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|Other Titles:||The Dilemma of the Two-Way Logistics on the New Research of Emporer Hsao-Wen’s Moving Luo-Yang City in Bei-Wei Dynasty|
National Taiwan Normal University Department of History
Relocating the capital to Loa-Yang City is not only based on the Emperor Hsao-Wen’s decision but also constructed on the actual conditions that the empire held. Before relocating the capital, Bei-Wei Dynasty’s capital had been at Pin City for nearly one hundred years. Due to the fact that Pin City was located in the area of Dai-Bei, the environmental endurance was weaker than Central China. However, because the nation strategic policies were mainly focused on the requirements for the north, the government chose to reclamation and transporting supplies for thousands of miles to persist Pin City as the capital by all costs. According to the historic facts, after Emperor Tai-Wu united mid-northern China and Emperor Hsien-Wen led troops into the area of Huai River, supply requirements from the south became more critical, especially when the situations were different from the north. Both the north and the south were storing army provisions to form a military base, which usually turned into an expensive warfare. Therefore, Bei-Wei Dynasty needed to deliver the supplies and transport it to the south. After controlling the area of Huai River, Emperor Hsien-Wen established a tax system that had significance about distribution of supplies, and it immediately responded to the latest situation of the two logistic lines, which were delivered to both the north and the south. The situation of the logistics at both sides greatly increased the pressure to Bei-Wei Dynasty of supplying materials. So during Emperor Hsien-Wen and Emperor Xiao-Wen, it could be said that the Bei-Wei Dynasty fell into a dilemma of logistic matters on both the north and the south sides. Under the dilemma, although Bei-Wei Dynasty attempted to alleviate the problem of supplies with various means, the pressure would not decrease if Ping City was still the capital and the north-south confrontation was not resolved. Moreover, the influence of enemy from the north declined while the enemy from the south grew str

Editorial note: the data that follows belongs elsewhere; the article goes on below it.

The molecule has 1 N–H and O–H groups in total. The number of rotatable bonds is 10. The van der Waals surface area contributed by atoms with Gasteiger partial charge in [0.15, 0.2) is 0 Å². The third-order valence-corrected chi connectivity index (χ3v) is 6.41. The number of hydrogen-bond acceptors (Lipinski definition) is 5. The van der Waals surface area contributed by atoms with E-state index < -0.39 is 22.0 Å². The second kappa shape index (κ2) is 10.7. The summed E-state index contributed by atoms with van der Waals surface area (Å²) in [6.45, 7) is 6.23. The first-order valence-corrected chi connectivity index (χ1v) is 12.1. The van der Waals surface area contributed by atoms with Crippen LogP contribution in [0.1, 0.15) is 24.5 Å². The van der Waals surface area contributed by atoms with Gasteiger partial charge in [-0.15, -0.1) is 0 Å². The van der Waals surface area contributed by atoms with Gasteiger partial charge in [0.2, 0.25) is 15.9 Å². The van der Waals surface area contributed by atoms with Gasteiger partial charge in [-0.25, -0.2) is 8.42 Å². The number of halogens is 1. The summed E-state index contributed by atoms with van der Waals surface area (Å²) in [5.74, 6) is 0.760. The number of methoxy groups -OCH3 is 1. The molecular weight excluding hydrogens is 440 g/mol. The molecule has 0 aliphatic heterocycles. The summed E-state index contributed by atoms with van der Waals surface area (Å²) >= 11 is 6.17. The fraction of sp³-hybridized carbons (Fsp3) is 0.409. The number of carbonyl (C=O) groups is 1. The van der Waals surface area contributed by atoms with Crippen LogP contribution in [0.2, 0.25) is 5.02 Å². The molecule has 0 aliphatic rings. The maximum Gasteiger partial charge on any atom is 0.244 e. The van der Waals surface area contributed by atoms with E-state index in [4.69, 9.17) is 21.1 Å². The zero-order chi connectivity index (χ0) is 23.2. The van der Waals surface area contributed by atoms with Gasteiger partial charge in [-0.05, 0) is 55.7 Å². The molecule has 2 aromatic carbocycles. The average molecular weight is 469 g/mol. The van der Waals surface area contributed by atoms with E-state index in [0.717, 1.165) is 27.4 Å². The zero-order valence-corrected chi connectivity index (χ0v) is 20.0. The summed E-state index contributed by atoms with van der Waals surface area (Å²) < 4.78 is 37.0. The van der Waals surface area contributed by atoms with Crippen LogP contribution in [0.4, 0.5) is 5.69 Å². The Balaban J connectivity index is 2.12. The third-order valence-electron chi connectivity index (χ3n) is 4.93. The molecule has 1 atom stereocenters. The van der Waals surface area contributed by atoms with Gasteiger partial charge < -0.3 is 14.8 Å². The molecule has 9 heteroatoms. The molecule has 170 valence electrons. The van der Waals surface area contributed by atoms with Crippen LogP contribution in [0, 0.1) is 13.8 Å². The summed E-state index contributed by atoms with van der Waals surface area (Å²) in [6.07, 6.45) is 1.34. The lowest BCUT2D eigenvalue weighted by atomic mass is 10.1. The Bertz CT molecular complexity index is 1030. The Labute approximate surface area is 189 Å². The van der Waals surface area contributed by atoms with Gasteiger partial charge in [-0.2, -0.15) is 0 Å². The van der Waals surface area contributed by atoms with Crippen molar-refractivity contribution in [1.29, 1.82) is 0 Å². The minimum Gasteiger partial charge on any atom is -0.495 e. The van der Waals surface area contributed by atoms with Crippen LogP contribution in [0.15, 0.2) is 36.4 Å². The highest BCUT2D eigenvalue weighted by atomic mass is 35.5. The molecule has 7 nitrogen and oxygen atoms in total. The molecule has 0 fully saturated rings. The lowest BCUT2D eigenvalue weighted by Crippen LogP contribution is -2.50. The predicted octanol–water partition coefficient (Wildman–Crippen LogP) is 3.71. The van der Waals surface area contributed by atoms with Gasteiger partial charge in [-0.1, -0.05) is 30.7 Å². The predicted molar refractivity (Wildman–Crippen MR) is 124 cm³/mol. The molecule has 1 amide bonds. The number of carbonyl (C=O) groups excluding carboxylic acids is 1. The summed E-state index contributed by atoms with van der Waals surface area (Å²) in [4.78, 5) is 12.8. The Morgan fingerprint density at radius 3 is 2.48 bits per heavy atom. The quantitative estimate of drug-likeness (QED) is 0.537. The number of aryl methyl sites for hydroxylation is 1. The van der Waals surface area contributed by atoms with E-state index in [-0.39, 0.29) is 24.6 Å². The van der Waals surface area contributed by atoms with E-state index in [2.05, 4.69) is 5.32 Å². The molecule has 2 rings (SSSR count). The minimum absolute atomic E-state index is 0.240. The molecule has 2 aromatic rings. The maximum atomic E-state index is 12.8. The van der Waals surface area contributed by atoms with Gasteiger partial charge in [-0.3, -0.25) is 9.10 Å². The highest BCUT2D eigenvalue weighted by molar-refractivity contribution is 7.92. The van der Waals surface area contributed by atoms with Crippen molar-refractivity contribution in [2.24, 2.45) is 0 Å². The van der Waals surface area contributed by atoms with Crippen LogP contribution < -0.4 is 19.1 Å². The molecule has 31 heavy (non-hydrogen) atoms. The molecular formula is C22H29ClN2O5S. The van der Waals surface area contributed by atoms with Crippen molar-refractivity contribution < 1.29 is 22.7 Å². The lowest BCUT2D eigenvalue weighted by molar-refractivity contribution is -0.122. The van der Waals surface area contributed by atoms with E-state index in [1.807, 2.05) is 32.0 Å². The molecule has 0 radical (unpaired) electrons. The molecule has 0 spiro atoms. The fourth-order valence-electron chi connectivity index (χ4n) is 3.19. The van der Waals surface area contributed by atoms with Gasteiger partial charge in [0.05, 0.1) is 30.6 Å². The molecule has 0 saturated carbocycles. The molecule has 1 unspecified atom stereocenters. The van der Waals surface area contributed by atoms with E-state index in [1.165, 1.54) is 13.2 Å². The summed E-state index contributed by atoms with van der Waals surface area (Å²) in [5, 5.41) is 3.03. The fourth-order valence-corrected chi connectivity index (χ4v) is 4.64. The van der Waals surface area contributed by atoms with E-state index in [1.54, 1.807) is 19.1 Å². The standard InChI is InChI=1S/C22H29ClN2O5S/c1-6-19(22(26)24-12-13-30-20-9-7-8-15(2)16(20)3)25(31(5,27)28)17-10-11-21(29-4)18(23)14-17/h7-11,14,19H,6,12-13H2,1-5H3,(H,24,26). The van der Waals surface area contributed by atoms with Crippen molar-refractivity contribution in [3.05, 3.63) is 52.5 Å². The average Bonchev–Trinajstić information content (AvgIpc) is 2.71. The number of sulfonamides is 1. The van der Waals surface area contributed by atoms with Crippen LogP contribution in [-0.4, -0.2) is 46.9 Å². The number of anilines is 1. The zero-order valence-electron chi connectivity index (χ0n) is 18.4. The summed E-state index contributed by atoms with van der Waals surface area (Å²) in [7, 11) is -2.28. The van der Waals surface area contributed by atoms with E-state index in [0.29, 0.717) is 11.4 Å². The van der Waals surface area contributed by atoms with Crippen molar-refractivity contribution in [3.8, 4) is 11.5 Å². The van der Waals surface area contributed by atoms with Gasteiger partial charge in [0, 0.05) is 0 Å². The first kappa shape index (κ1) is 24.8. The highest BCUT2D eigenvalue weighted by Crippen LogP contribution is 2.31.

|Appears in Collections:||史耘|
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